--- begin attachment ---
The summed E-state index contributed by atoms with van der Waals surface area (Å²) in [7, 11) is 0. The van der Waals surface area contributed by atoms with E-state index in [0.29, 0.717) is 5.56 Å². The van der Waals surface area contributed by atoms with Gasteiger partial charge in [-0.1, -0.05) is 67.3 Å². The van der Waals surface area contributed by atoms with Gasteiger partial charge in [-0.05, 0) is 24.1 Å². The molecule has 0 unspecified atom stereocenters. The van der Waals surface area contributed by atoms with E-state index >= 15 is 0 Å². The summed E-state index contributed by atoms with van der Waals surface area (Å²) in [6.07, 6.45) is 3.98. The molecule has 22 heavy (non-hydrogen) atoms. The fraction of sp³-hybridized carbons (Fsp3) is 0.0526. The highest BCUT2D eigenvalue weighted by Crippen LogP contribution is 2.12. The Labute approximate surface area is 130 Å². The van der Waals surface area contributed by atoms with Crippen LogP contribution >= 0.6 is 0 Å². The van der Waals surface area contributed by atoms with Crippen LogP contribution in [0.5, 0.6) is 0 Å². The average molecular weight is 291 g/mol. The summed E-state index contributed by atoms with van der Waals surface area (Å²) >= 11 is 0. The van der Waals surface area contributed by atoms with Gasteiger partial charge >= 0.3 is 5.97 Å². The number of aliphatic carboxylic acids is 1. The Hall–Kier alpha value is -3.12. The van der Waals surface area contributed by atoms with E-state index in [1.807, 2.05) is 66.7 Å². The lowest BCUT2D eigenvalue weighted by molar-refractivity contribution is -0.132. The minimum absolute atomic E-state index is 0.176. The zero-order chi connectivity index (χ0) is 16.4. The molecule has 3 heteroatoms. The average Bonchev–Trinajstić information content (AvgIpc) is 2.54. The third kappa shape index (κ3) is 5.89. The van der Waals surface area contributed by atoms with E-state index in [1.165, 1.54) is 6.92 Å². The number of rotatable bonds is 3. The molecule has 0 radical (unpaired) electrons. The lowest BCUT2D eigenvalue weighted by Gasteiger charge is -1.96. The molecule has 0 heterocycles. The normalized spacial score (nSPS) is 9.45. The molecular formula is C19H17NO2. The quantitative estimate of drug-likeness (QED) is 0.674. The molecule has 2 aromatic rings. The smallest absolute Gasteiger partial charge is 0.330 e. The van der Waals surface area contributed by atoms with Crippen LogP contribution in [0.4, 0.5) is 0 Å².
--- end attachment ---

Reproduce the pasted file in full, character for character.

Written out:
The summed E-state index contributed by atoms with van der Waals surface area (Å²) in [7, 11) is 0. The van der Waals surface area contributed by atoms with E-state index in [0.29, 0.717) is 5.56 Å². The van der Waals surface area contributed by atoms with Gasteiger partial charge in [-0.1, -0.05) is 67.3 Å². The van der Waals surface area contributed by atoms with Gasteiger partial charge in [-0.05, 0) is 24.1 Å². The molecule has 0 unspecified atom stereocenters. The van der Waals surface area contributed by atoms with E-state index >= 15 is 0 Å². The summed E-state index contributed by atoms with van der Waals surface area (Å²) in [6.07, 6.45) is 3.98. The molecule has 22 heavy (non-hydrogen) atoms. The fraction of sp³-hybridized carbons (Fsp3) is 0.0526. The highest BCUT2D eigenvalue weighted by Crippen LogP contribution is 2.12. The Labute approximate surface area is 130 Å². The van der Waals surface area contributed by atoms with Crippen LogP contribution >= 0.6 is 0 Å². The van der Waals surface area contributed by atoms with Crippen LogP contribution in [0.5, 0.6) is 0 Å². The average molecular weight is 291 g/mol. The summed E-state index contributed by atoms with van der Waals surface area (Å²) >= 11 is 0. The van der Waals surface area contributed by atoms with Gasteiger partial charge >= 0.3 is 5.97 Å². The number of aliphatic carboxylic acids is 1. The Hall–Kier alpha value is -3.12. The van der Waals surface area contributed by atoms with E-state index in [1.807, 2.05) is 66.7 Å². The lowest BCUT2D eigenvalue weighted by molar-refractivity contribution is -0.132. The minimum absolute atomic E-state index is 0.176. The zero-order chi connectivity index (χ0) is 16.4. The molecule has 3 heteroatoms. The average Bonchev–Trinajstić information content (AvgIpc) is 2.54. The third kappa shape index (κ3) is 5.89. The van der Waals surface area contributed by atoms with E-state index in [1.165, 1.54) is 6.92 Å². The number of rotatable bonds is 3. The molecule has 0 radical (unpaired) electrons. The lowest BCUT2D eigenvalue weighted by Gasteiger charge is -1.96. The molecule has 0 heterocycles. The normalized spacial score (nSPS) is 9.45. The molecular formula is C19H17NO2. The quantitative estimate of drug-likeness (QED) is 0.674. The molecule has 2 aromatic rings. The smallest absolute Gasteiger partial charge is 0.330 e. The van der Waals surface area contributed by atoms with Crippen LogP contribution in [0.4, 0.5) is 0 Å².